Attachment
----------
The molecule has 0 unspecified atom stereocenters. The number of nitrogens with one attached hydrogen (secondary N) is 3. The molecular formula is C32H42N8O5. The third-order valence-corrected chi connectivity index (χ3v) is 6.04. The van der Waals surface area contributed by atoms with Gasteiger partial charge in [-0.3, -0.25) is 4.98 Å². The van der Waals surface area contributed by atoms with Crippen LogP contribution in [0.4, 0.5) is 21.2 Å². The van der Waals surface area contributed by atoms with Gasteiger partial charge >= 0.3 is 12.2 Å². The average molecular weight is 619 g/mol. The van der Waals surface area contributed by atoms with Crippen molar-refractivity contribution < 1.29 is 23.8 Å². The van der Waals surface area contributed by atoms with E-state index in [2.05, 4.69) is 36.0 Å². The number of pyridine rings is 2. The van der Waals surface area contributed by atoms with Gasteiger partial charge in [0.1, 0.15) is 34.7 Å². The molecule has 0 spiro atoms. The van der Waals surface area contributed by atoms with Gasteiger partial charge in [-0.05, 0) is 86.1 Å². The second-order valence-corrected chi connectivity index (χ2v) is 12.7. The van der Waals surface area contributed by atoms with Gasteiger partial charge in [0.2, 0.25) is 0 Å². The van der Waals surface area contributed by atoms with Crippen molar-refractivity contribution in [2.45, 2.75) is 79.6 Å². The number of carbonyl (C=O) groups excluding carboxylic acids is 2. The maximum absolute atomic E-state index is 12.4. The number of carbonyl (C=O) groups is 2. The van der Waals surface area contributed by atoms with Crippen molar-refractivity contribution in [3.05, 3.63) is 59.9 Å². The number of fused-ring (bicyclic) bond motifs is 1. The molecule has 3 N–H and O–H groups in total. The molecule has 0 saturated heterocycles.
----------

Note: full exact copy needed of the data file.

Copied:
The molecule has 0 unspecified atom stereocenters. The number of nitrogens with one attached hydrogen (secondary N) is 3. The molecular formula is C32H42N8O5. The third-order valence-corrected chi connectivity index (χ3v) is 6.04. The van der Waals surface area contributed by atoms with Gasteiger partial charge in [-0.3, -0.25) is 4.98 Å². The van der Waals surface area contributed by atoms with Crippen LogP contribution in [0.4, 0.5) is 21.2 Å². The van der Waals surface area contributed by atoms with Gasteiger partial charge >= 0.3 is 12.2 Å². The average molecular weight is 619 g/mol. The van der Waals surface area contributed by atoms with Crippen molar-refractivity contribution < 1.29 is 23.8 Å². The van der Waals surface area contributed by atoms with E-state index in [2.05, 4.69) is 36.0 Å². The number of pyridine rings is 2. The van der Waals surface area contributed by atoms with Gasteiger partial charge in [0.1, 0.15) is 34.7 Å². The molecule has 0 spiro atoms. The van der Waals surface area contributed by atoms with Gasteiger partial charge in [-0.05, 0) is 86.1 Å². The second-order valence-corrected chi connectivity index (χ2v) is 12.7. The van der Waals surface area contributed by atoms with Gasteiger partial charge in [0.2, 0.25) is 0 Å². The van der Waals surface area contributed by atoms with Crippen molar-refractivity contribution in [2.45, 2.75) is 79.6 Å². The number of carbonyl (C=O) groups excluding carboxylic acids is 2. The maximum absolute atomic E-state index is 12.4. The number of carbonyl (C=O) groups is 2. The van der Waals surface area contributed by atoms with Crippen molar-refractivity contribution in [3.05, 3.63) is 59.9 Å². The number of fused-ring (bicyclic) bond motifs is 1. The molecule has 3 N–H and O–H groups in total. The molecule has 0 saturated heterocycles.